Risk of Acquiring HIV Increases During and After Pregnancy, Research Suggests
A woman’s risk of acquiring HIV through sex with a male partner living with HIV increases during pregnancy and is highest during the postpartum period, new research funded in part by NIAID suggests. Researchers observed this trend of increased risk of HIV transmission per sex act even after taking into account behavioral factors, such as use of condoms or pre-exposure prophylaxis (PrEP). The findings suggest that biological changes during and after pregnancy may increase a woman’s HIV risk.
Renee Heffron, Ph.D., M.P.H., of the University of Washington will present the results at the Conference on Retroviruses and Opportunistic Infections (CROI) in Boston on March 5.
A new HIV infection during pregnancy or postpartum not only has negative consequences for the woman’s health, but also carries the risk of perinatal HIV transmission to her fetus or to her newborn through breastfeeding. Understanding the factors that affect HIV acquisition risk during and after pregnancy is critical to ensure that women receive the best HIV prevention tools at all stages of their lives.
Numerous behavioral, cultural and societal factors around the world potentially could increase a woman’s risk of acquiring HIV during pregnancy. For example, pregnant women may face heightened challenges when negotiating condom use with their partners. In some cultures, male partners of pregnant and postpartum women have more sexual contacts outside of the relationship, adding to the risk of HIV and other sexually transmitted infections. Intimate partner violence and relationship power imbalances also may contribute to an increased risk of HIV transmission.
Some, but not all, previous studies assessing HIV incidence during pregnancy have suggested that pregnant women may have a higher risk of HIV infection compared to non-pregnant women. To provide detailed information about the chance of an HIV transmission occurring each time a mixed-status couple has sex, NIAID-supported researchers at the University of Washington compared the probabilities of male-to-female HIV transmission per sex act among non-pregnant, pregnant and postpartum women.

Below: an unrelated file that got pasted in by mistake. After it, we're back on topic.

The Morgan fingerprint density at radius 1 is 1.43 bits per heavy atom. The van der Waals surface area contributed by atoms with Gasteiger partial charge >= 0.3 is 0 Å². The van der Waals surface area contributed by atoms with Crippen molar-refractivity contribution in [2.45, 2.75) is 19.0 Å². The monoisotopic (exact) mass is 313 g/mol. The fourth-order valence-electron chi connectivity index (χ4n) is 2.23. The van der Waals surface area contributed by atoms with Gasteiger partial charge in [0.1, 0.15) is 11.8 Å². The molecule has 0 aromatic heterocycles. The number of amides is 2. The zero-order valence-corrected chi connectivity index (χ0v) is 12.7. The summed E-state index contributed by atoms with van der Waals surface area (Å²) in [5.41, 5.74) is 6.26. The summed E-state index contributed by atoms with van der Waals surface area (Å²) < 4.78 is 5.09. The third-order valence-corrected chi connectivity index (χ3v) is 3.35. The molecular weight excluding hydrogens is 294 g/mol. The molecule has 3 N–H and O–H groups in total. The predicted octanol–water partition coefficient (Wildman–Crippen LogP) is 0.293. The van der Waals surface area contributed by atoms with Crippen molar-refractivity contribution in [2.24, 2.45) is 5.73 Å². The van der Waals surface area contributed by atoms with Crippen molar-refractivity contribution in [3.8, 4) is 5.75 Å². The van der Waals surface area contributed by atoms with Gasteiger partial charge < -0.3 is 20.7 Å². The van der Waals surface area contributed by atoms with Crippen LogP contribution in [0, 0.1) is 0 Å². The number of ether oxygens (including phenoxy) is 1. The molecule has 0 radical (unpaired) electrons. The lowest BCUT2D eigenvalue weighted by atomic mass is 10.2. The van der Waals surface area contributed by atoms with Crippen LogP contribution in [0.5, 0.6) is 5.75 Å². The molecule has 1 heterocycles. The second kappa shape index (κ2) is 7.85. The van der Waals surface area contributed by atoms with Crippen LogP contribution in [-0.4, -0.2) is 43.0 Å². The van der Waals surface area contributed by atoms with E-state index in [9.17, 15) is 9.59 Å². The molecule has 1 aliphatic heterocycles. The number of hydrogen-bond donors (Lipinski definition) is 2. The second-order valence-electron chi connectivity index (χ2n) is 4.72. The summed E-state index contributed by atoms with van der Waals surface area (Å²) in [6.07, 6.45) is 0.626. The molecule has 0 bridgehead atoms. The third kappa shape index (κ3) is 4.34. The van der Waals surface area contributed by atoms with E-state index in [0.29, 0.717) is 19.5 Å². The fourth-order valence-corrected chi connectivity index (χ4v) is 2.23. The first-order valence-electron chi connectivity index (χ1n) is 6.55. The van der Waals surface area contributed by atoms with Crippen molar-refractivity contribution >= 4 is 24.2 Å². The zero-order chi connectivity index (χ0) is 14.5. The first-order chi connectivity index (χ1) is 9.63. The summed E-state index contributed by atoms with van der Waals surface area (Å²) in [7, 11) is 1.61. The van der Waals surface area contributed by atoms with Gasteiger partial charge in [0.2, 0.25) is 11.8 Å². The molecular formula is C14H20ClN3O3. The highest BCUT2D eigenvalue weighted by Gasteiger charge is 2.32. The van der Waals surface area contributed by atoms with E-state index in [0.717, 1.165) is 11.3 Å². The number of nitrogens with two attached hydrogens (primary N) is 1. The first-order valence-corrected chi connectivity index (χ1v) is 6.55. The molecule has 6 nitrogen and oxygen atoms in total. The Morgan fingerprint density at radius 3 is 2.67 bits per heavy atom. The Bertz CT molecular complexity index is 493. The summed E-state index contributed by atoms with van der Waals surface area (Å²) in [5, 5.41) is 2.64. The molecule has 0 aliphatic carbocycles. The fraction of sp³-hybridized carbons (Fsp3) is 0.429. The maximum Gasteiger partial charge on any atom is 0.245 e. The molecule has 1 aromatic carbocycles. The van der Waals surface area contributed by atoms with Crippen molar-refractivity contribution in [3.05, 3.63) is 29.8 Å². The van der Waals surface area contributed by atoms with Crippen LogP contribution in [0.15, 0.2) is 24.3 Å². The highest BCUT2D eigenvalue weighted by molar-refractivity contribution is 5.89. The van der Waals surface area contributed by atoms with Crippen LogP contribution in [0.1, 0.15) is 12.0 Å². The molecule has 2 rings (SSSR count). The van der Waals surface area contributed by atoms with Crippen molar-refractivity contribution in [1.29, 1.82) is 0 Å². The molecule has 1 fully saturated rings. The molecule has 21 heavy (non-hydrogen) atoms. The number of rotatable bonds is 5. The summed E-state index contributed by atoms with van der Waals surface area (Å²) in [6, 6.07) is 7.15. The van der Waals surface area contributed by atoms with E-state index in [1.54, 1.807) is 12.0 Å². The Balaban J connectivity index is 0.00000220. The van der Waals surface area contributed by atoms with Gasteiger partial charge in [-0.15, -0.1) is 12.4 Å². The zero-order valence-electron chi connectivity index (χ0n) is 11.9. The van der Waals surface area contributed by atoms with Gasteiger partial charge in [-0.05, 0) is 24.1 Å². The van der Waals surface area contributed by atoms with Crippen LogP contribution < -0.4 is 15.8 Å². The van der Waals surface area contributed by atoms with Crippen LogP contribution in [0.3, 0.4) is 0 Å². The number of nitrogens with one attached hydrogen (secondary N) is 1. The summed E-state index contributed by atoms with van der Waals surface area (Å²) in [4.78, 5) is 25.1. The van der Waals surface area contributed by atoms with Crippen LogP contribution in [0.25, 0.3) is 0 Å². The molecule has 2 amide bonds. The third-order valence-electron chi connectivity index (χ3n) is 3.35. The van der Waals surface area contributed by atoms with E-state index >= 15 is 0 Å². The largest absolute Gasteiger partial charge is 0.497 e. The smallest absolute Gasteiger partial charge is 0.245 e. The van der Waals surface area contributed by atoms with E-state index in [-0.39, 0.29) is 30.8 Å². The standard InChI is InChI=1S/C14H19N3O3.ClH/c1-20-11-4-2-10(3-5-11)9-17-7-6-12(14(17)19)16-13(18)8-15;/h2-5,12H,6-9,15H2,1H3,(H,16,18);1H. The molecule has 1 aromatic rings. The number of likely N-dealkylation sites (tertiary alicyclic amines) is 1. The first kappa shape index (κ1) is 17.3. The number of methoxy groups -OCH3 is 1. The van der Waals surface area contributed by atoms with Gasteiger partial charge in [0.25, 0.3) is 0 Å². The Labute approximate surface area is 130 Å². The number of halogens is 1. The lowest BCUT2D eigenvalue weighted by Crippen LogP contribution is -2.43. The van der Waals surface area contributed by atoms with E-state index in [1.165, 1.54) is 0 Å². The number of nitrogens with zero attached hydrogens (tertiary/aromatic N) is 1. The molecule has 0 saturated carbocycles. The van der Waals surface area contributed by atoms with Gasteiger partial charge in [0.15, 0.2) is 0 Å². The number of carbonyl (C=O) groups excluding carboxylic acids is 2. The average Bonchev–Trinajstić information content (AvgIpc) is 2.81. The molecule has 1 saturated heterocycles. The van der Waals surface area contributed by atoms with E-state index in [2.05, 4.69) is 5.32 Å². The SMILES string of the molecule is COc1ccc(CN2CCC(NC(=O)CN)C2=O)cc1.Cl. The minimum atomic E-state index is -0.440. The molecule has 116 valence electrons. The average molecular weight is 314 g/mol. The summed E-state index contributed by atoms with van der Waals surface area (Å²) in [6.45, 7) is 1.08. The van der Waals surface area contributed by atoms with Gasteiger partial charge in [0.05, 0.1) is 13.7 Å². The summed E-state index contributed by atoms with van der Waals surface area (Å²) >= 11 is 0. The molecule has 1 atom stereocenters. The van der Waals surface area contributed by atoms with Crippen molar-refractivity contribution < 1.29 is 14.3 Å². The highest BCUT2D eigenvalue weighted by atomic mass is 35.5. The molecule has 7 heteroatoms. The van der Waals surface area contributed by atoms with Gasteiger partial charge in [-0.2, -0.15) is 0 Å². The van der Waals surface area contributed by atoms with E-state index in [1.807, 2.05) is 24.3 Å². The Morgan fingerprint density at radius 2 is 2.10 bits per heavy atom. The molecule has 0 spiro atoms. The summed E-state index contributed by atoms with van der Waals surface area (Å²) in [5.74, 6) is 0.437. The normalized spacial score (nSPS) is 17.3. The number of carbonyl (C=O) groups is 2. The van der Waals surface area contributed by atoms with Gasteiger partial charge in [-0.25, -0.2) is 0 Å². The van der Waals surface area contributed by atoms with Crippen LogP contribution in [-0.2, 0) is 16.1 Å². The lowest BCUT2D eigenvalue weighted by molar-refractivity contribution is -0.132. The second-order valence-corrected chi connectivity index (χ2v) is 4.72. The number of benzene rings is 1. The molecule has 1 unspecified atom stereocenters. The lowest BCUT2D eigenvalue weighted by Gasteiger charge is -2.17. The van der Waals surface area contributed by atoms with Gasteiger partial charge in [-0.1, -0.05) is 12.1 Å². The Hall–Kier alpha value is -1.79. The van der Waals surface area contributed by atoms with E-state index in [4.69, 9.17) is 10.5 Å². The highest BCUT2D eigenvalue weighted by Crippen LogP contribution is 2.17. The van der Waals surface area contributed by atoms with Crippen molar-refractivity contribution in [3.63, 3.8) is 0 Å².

The current study involved 2,751 couples enrolled in either of two HIV prevention clinical trials conducted in eastern and southern Africa—the Partners PrEP Study and the Partners in Prevention HSV/HIV Transmission Study. Women underwent HIV and pregnancy testing either monthly or quarterly, depending on which trial they were enrolled in. Each month, couples reported how frequently they had sex and whether they used condoms.
Overall, 686 pregnancies and 82 HIV transmissions occurred within the study population. When determining HIV transmission probabilities per sex act, the researchers took into account differences between couples in condom use, PrEP use, age and the male partner’s HIV viral load (amount of HIV in the blood). Considering the case of a 25-year-old woman not using condoms with a partner with an HIV viral load of 10,000 copies/ml, they calculated a probability of 1.05 HIV transmissions per 1,000 sex acts when the woman was not pregnant, and 2.19 transmissions per 1,000 sex acts during the first 13 weeks of pregnancy. The probability of HIV transmission in late pregnancy (14 weeks to delivery) rose slightly to 2.97 per 1,000 sex acts, and increased further to 4.18 HIV transmissions per 1,000 sex acts for the first six postpartum months.
The findings underscore the importance of expanding HIV prevention and testing services for pregnant and postpartum women living in areas with high HIV prevalence to prevent sexual transmission of the virus and identify acute HIV infections. They support current World Health Organization recommendations to include HIV testing as a routine component of antenatal, childbirth and postpartum care and to offer HIV testing services to couples and partners.
In addition, the results suggest that the physiological changes that a woman’s body undergoes during and after pregnancy contribute to an increased risk of HIV acquisition. While additional research is needed to understand this biologic susceptibility, this observation stresses the importance of testing new HIV prevention strategies in pregnant women to ensure that they are safe and effective during pregnancy. To learn more about HIV prevention research, see NIAID’s HIV Prevention website.
This work was funded by the Bill and Melinda Gates Foundation, the University of Washington Institute of Translational Health Sciences and NIAID.
Reference: KA Thomson et al. Female HIV acquisition per sex act is elevated in late pregnancy and postpartum. Oral presentation at the 2018 Conference on Retroviruses and Opportunistic Infections, Boston, Massachusetts.